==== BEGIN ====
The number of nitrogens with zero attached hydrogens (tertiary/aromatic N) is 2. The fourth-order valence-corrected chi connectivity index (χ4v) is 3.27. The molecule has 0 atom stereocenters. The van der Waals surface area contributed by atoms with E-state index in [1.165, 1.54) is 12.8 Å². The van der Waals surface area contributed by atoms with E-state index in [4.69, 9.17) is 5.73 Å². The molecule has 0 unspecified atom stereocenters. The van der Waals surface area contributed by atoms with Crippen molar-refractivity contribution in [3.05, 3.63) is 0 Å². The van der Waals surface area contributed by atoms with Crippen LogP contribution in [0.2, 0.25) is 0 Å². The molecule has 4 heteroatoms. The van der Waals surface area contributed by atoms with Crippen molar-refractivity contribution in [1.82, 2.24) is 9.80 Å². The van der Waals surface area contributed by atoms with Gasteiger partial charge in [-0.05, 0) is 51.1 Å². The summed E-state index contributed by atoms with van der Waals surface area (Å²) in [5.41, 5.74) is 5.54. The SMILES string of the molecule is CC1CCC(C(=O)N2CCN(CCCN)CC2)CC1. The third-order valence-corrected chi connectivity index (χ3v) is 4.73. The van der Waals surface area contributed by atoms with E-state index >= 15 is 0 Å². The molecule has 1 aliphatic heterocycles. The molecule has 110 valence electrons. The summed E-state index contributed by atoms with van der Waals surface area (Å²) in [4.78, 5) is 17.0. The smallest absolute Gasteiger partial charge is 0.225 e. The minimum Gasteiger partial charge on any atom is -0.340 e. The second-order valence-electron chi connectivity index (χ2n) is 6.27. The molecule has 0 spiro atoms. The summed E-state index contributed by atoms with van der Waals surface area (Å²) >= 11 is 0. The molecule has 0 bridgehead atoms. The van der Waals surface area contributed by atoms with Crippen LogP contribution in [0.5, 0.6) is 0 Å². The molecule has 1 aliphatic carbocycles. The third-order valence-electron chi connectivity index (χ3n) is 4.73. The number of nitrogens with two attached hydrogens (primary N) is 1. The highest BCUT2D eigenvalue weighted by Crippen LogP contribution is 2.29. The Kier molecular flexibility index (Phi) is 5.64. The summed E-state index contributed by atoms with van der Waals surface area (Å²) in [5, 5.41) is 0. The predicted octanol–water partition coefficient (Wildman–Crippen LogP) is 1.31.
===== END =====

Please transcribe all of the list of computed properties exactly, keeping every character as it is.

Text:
The number of nitrogens with zero attached hydrogens (tertiary/aromatic N) is 2. The fourth-order valence-corrected chi connectivity index (χ4v) is 3.27. The molecule has 0 atom stereocenters. The van der Waals surface area contributed by atoms with E-state index in [1.165, 1.54) is 12.8 Å². The van der Waals surface area contributed by atoms with E-state index in [4.69, 9.17) is 5.73 Å². The molecule has 0 unspecified atom stereocenters. The van der Waals surface area contributed by atoms with Crippen molar-refractivity contribution in [3.05, 3.63) is 0 Å². The van der Waals surface area contributed by atoms with Crippen LogP contribution in [0.2, 0.25) is 0 Å². The molecule has 4 heteroatoms. The van der Waals surface area contributed by atoms with Crippen molar-refractivity contribution in [1.82, 2.24) is 9.80 Å². The van der Waals surface area contributed by atoms with Gasteiger partial charge in [-0.05, 0) is 51.1 Å². The summed E-state index contributed by atoms with van der Waals surface area (Å²) in [5.41, 5.74) is 5.54. The SMILES string of the molecule is CC1CCC(C(=O)N2CCN(CCCN)CC2)CC1. The third-order valence-corrected chi connectivity index (χ3v) is 4.73. The van der Waals surface area contributed by atoms with E-state index >= 15 is 0 Å². The molecule has 1 aliphatic heterocycles. The molecule has 110 valence electrons. The summed E-state index contributed by atoms with van der Waals surface area (Å²) in [4.78, 5) is 17.0. The smallest absolute Gasteiger partial charge is 0.225 e. The minimum Gasteiger partial charge on any atom is -0.340 e. The second-order valence-electron chi connectivity index (χ2n) is 6.27. The molecule has 0 spiro atoms. The summed E-state index contributed by atoms with van der Waals surface area (Å²) >= 11 is 0. The molecule has 0 bridgehead atoms. The van der Waals surface area contributed by atoms with Crippen LogP contribution in [0.5, 0.6) is 0 Å². The molecule has 1 aliphatic carbocycles. The third-order valence-electron chi connectivity index (χ3n) is 4.73. The number of nitrogens with two attached hydrogens (primary N) is 1. The highest BCUT2D eigenvalue weighted by Crippen LogP contribution is 2.29. The Kier molecular flexibility index (Phi) is 5.64. The summed E-state index contributed by atoms with van der Waals surface area (Å²) in [5, 5.41) is 0. The predicted octanol–water partition coefficient (Wildman–Crippen LogP) is 1.31.